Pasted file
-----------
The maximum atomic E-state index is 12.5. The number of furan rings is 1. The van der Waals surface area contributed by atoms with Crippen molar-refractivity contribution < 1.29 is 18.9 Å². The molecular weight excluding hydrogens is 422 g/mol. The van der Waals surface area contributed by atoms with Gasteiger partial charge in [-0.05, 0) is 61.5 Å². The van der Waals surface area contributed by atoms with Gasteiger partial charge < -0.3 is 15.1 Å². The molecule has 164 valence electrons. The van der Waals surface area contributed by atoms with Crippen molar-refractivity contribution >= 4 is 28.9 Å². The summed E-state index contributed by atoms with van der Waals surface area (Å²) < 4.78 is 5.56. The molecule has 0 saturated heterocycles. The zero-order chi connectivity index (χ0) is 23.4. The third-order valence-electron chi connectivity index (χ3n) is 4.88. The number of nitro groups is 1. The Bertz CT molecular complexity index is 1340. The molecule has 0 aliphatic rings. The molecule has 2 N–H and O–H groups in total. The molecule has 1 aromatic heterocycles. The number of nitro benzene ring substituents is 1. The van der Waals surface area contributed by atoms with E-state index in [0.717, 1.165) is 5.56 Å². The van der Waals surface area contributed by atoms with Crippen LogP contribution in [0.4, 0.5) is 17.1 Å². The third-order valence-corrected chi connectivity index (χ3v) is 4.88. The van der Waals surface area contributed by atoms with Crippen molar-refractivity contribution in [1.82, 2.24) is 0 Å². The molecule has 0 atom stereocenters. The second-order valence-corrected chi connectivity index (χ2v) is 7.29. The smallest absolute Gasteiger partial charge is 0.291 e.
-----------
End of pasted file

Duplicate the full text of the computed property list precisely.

The maximum atomic E-state index is 12.5. The number of furan rings is 1. The van der Waals surface area contributed by atoms with Crippen molar-refractivity contribution < 1.29 is 18.9 Å². The molecular weight excluding hydrogens is 422 g/mol. The van der Waals surface area contributed by atoms with Gasteiger partial charge in [-0.05, 0) is 61.5 Å². The van der Waals surface area contributed by atoms with Gasteiger partial charge < -0.3 is 15.1 Å². The molecule has 164 valence electrons. The van der Waals surface area contributed by atoms with Crippen molar-refractivity contribution >= 4 is 28.9 Å². The summed E-state index contributed by atoms with van der Waals surface area (Å²) < 4.78 is 5.56. The molecule has 0 saturated heterocycles. The zero-order chi connectivity index (χ0) is 23.4. The third-order valence-electron chi connectivity index (χ3n) is 4.88. The number of nitro groups is 1. The Bertz CT molecular complexity index is 1340. The molecule has 0 aliphatic rings. The molecule has 2 N–H and O–H groups in total. The molecule has 1 aromatic heterocycles. The number of nitro benzene ring substituents is 1. The van der Waals surface area contributed by atoms with E-state index in [0.717, 1.165) is 5.56 Å². The van der Waals surface area contributed by atoms with Crippen LogP contribution in [0.4, 0.5) is 17.1 Å². The third-order valence-corrected chi connectivity index (χ3v) is 4.88. The van der Waals surface area contributed by atoms with Crippen molar-refractivity contribution in [1.82, 2.24) is 0 Å². The molecule has 0 atom stereocenters. The second-order valence-corrected chi connectivity index (χ2v) is 7.29. The smallest absolute Gasteiger partial charge is 0.291 e.